When the transport infrastructure of the North is discussed it is often compared to that of the Victorian era.
Planned improvements for high-speed rail connecting the great cities of the North have, quite rightly, been welcomed in the region, with the scheme on track to deliver a shortened journey time between Leeds and Manchester of just 26 minutes.
But what if this journey could be reduced to seven minutes – and at a cost significantly lower than that involved in the construction of a high-speed railway infrastructure?
It may sound like the realm of science fiction but such a scheme is currently being seriously considered.
Campaigners want the North of England to become one of the first places in the world to adopt hyperloop technology.
What it is
A concept mooted by billionaire entrepreneur Elon Musk, hyperloop involves taking a magnetic levitation (maglev) train and putting it in an airtight tube so that it encounters no air resistance, allowing it to travel at incredibly fast speeds of more than 700 mph. The technology is being actively pursued by several large-scale companies, including Virgin, and is already at fully-functional prototype stage, having been successfully trialed in a number of locations.
Exploratory discussions are underway across the world to see who will be among the first to attempt to implement the technology, with India, UAE and several locations in the United States giving hyperloop serious consideration.
Following a global competition, Virgin Hyperloop has selected 10 destinations worldwide to begin looking seriously at introducing the technology, two of which are in the UK and one of which would connect up the North of England.
Dr Alan James, a partner at Expert Alliance and a former VP of global business development at Virgin Hyperloop One, is convinced that a hyperloop system which connects the major urban areas of the North of England would be far more transformative than anything that either HS2 or Northern Powerhouse Rail could muster.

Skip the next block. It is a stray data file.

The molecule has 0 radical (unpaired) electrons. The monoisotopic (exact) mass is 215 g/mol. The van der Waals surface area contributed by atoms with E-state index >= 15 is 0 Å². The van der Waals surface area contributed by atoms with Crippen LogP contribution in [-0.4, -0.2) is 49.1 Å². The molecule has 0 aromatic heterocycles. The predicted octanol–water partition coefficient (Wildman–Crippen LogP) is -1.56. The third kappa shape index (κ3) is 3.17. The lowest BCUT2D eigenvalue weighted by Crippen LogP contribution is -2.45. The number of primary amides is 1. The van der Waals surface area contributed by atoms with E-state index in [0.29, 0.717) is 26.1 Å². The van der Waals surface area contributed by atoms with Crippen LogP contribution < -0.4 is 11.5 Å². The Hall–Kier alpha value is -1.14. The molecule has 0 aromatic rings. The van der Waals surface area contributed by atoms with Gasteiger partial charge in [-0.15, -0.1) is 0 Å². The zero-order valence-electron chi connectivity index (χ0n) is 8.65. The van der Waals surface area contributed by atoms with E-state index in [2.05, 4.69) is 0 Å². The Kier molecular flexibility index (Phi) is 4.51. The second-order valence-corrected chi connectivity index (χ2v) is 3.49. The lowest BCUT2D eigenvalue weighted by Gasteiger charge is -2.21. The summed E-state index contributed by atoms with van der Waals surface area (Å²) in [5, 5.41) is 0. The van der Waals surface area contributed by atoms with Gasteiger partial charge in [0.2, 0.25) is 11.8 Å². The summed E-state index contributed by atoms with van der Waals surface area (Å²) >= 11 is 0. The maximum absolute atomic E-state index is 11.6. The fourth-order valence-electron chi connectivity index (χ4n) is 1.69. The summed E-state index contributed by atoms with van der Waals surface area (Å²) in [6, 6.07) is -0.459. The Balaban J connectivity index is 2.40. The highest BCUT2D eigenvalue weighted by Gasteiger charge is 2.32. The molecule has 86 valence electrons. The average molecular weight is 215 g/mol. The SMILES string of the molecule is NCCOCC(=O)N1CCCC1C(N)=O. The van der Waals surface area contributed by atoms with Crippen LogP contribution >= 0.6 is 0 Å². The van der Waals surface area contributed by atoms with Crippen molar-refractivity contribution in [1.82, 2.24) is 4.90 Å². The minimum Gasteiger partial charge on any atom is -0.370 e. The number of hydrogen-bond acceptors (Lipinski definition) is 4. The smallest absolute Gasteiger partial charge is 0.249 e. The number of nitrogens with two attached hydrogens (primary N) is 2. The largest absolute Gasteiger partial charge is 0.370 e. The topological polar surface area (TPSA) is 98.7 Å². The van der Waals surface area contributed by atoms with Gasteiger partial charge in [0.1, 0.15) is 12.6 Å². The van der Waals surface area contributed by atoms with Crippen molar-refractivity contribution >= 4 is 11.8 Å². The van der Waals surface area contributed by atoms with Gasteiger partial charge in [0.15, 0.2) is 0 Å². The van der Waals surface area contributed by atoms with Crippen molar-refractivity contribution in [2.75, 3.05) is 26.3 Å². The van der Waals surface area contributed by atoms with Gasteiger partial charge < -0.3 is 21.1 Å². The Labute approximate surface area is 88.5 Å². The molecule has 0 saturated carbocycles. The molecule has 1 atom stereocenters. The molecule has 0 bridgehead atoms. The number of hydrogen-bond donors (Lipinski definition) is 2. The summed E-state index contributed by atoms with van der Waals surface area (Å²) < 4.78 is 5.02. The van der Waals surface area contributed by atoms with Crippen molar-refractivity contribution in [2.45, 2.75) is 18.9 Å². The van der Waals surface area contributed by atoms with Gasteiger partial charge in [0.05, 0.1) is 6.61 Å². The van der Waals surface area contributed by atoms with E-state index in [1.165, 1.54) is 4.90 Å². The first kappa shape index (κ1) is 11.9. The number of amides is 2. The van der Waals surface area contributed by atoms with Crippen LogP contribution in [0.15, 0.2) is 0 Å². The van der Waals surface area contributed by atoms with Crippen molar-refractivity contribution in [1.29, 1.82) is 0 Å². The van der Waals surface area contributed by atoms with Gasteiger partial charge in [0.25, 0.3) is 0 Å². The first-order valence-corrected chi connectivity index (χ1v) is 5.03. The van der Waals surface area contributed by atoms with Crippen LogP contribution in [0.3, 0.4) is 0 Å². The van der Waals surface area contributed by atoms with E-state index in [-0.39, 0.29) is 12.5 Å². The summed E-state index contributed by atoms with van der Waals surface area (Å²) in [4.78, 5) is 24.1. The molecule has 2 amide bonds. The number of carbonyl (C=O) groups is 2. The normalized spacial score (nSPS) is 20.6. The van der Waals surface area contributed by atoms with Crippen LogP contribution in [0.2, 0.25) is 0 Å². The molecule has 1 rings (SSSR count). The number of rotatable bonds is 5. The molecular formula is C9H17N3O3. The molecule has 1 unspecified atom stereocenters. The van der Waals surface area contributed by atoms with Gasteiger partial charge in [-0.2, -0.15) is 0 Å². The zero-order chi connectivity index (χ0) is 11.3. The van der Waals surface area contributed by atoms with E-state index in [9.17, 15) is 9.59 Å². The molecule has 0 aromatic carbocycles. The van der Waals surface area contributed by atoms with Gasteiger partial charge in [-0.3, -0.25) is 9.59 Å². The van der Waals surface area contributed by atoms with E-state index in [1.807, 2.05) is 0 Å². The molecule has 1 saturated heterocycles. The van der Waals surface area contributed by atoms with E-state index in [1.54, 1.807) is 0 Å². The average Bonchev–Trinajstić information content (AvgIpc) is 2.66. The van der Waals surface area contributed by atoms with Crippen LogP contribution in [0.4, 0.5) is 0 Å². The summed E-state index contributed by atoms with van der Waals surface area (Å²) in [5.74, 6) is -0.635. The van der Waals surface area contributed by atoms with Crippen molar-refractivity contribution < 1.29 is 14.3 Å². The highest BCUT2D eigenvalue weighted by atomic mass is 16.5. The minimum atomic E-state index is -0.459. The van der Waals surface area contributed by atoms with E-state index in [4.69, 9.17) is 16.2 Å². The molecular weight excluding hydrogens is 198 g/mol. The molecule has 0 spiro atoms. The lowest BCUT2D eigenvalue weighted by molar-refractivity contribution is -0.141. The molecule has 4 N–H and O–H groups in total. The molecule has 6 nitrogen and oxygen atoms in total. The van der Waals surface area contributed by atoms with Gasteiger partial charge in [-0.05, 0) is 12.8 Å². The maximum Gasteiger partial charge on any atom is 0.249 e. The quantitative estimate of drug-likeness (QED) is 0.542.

Speaking to Yorkshire Vision he said: “The need is greater here and the opportunity here is actually greater. The North of England corridor is a very good fit.
“There are enough people, there are enough major metro centres, there are airports, there are major retail destinations – the kind of places that generate passenger flow.
“And what the hyperloop would do differently to, say, conventional railway is that it would network it all.
“Long term, if the cities of the greater North wish to combine their economies and all the benefits that come from having a single labour pool, then a truly transformational intervention like that will truly pay dividends.
“If Liverpool and Manchester are five minutes apart and Leeds and Manchester are six minutes apart, that is genuinely transformational.
“It is not about the tech, it is about the connectivity. If Leeds gets a tram, it has a tram and it’s a tram for Leeds. If Leeds gets a hyperloop, Leeds also gets a network that is connected to Liverpool, Manchester and Newcastle. And Newcastle gets Leeds, Liverpool gets Manchester.
“And what that means is a huge amount of significant universities, 15 million people, all connected with journey times of sub-30 minutes.
“You have actually got journey times between the major urban centres which are less than taking the tube in London.”
More agile than trains
The reason why so many are finding hyperloop to be so attractive does not conclude with the speedier connectivity.